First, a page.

The UK's broadcasting and telecommunications regulator has reportedly postponed plans for an auction of a chunk of frequencies on the UHF waveband, notably used in much of the UK by Channel 5 analogue ahead of switchover, as it becomes ever more likely that more of the TV waveband will be turned over to mobile broadband services and more households will need to purchase filters to stop broadband services affecting their terrestrial TV reception.
UHF channels 31-37 are currently being cleared through the digital switchover process. These UHF channels were going to be part of the 600 MHz auction of UHF frequencies, widely thought to be reused for up to 3 additional digital TV multiplexes in much of the UK. Originally, the section of the UHF waveband up for grabs included UHF channels 39 and 40, but these were subsequently reused to accommodate services moving from higher up the band as part of the 800 MHz clearance for 4G mobile broadband services.
The 800 MHz part of the UHF band (channels 61 upward) is in the process of being cleared for 4G mobile services. Now, following the recent ITU WRC 2012 conference, where countries negotiate use of frequencies, countries in Africa and the Middle East have been allowed to convert the 700 MHz part of the UHF band (channels 49-60). They join the USA and other parts of the world in doing so.
In a global marketplace, it is likely that devices designed to use the 700 MHz band will become widely available over the next five to ten years. Europe, where the 700 MHz band is intensively used for television services, sticks out like a sore thumb. As regulators strive to ensure that enough bandwidth remains available to consumers and businesses who will be using the mobile broadband networks more intensively for video streaming, global harmonisation of the 700 MHz band for use by telecommunications companies is becoming increasingly likely.
In order to accommodate both increased bandwidth for mobile broadband and frequencies for UK digital multiplexes, which are licenced or pending to be licenced into the 2020s, Ofcom appears to be recognising that the 600 MHz band, previously earmarked for further TV multiplexes will now have to be used to move displaced services from the 700 MHz band.
However, in order to fully do this, the more spectrum efficient DVB-T2 standard will need to be implemented on more digital multiplexes. DVB-T2 is already used for the Freeview HD multiplex. Whilst Ofcom has not yet announced that this will happen, insiders recognise that a migration to DVB-T2 will be needed, in order to compress the existing digital services into fewer frequencies. Single Frequency Networks, where neighbouring transmitters use the same rather than different frequencies, are easier to set up using DVB-T2. By way of comparison, if neighbouring transmitters would have used same frequencies using the 2k DVB-T system originally implemented in the UK for OnDigital/ITV Digital, the transmitters would have interfered with each other, rather than complement each other.
DVB-T2 is now being rapidly deployed in developing countries across Africa and Asia and is likely to become the main digital standard for terrestrial television outside of most of the Americas this decade.
Effect on consumers
A big knock on effect is likely to hit consumers of terrestrial television though: they are already required to retune at switchover and again in some areas during late 2012 and 2013 to allow frequencies to be cleared for 4G mobile broadband. These consumers would have to look at retuning again, as more services moved down the band from the 700 MHz band to the 600 MHz band. Additionally, more transmitters than ever would need to be reconfigured to new frequency allocations and certain types of terrestrial aerials (group C/D) would become redundant.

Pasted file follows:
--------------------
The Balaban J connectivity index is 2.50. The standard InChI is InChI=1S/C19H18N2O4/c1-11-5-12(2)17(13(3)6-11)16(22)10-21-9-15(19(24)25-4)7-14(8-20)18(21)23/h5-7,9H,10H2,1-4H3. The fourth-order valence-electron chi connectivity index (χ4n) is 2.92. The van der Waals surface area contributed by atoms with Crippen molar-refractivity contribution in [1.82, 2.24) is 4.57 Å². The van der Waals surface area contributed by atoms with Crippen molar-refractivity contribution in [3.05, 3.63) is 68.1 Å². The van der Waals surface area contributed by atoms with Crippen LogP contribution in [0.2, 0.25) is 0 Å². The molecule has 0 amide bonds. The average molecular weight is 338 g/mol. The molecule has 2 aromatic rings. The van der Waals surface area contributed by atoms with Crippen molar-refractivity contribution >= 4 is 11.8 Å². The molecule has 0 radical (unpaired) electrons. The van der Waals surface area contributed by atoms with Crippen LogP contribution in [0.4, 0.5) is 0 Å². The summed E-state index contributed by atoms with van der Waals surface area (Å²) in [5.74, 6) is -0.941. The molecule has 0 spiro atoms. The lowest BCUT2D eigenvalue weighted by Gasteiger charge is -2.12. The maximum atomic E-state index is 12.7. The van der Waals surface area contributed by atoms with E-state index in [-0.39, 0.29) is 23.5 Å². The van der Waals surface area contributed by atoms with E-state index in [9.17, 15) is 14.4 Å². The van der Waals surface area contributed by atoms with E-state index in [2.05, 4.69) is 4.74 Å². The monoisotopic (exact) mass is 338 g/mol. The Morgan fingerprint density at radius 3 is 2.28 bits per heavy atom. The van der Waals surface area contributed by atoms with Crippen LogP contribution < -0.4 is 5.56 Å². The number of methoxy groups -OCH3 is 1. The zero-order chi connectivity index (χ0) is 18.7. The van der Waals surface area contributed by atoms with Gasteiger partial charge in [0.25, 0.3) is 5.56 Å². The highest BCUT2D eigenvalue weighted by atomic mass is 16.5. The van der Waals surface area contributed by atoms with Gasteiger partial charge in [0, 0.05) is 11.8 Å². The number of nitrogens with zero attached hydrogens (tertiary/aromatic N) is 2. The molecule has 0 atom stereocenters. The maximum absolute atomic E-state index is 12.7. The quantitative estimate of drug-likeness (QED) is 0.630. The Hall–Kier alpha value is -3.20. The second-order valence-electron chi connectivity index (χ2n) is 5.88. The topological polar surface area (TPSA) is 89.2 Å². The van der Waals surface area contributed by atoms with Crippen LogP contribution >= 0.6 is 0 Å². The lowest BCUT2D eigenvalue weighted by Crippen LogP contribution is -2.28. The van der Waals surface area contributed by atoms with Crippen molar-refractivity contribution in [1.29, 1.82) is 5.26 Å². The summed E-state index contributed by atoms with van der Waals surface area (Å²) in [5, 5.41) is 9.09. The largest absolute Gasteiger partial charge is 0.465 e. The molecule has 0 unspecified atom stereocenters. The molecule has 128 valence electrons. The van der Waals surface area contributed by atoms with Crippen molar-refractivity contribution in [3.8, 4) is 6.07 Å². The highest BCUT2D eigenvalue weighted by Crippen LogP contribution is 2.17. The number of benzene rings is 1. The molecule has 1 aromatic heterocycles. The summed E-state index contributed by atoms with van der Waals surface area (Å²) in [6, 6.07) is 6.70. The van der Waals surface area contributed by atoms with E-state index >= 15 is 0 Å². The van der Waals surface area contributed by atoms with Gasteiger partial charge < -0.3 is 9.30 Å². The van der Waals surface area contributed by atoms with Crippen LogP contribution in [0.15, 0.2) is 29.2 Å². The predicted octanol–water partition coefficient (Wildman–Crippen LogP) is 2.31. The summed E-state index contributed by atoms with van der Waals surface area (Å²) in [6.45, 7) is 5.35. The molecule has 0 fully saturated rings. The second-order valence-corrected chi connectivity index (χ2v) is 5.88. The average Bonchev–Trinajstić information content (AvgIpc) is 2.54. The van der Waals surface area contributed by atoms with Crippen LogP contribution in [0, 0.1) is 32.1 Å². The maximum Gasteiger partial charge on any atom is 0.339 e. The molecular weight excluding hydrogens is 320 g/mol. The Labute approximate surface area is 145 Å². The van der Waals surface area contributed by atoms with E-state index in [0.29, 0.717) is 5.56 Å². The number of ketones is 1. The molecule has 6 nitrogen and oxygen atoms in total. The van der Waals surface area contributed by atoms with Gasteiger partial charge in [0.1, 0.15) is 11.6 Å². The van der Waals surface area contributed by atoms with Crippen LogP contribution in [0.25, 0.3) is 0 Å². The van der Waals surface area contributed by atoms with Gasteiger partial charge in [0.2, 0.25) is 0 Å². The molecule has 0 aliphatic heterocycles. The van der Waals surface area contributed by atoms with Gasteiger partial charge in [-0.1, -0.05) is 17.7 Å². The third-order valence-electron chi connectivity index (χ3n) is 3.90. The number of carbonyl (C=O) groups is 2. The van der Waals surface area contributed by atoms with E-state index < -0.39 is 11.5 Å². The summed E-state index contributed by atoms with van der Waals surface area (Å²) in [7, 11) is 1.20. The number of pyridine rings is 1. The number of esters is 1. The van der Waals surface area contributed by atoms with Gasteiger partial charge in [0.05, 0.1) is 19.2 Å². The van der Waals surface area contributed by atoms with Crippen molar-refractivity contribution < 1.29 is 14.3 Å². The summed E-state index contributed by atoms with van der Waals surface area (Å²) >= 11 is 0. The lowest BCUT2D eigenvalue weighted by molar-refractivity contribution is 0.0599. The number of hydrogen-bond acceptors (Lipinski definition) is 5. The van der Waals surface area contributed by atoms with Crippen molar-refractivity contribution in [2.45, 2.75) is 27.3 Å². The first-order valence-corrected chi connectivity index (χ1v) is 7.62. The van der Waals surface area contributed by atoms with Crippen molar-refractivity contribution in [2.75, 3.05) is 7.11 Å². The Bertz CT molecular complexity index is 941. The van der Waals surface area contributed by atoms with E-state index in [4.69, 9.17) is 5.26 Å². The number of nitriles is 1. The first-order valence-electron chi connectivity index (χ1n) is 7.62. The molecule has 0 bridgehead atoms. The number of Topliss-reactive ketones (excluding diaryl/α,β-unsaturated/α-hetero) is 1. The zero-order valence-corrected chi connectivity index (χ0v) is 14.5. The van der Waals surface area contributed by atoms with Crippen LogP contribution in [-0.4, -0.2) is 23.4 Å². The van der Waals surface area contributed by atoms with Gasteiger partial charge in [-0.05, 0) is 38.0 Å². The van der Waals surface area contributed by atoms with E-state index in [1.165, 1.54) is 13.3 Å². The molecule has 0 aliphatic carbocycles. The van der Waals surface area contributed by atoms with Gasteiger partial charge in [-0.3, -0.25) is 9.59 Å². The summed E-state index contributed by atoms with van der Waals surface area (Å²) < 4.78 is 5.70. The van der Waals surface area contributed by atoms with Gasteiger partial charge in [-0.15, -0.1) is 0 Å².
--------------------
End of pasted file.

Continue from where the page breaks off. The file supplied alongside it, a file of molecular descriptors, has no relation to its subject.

New Filters, please
Filters to block 4G interference to be installed in households over the next 18 months - the ones that the Department for Media, Culture and Sport (DCMS) are requiring successful bidders of the 4G spectrum to pay for, would become useless if the 700 MHz band was subsequently converted. Only last month did the DCMS announce a programme of installing filters to block the 800 MHz band from TV tuners*. As part of the measures, some households would be paid to get satellite or cable services, where terrestrial television reception would no longer be possible.
With a further clearance of more of the UHF band, these filters would need to be replaced with ones for both the 700 and 800 MHz band. Filters are expected to cost £10 per unit.
Ultimately, this is the beginning of the end for multi-channel digital linear broadcasts through the airwaves. Key channels such as BBC One, news and event channels will survive with appointment-to-view live event programming. But more and more of our TV consumption - particularly of dramas, documentaries and movies - is becoming on-demand, thanks to services such as BBC iPlayer and movie-to-TV services like Lovefilm. Most new TVs are smart TVs, enabled to connect to broadband. Broadband speeds still lag behind other countries though, which affects the ability to watch content from broadband. Unlimited downloads come at a premium. So extra capacity on the UHF waveband for mobile internet could ironically be used for what it once was used: TV - this time as a on-demand service rather than a linear one-size-fits-all service.
* TV tuners are designed to receive services in the 800 MHz band. Until this year, that part of the waveband is still being used for TV services, so such tuners are required so that all services can be tuned in. Newer models will block the 800 MHz band. It will be a while before all households exclusively have devices that don't feature a tuner for those frequencies.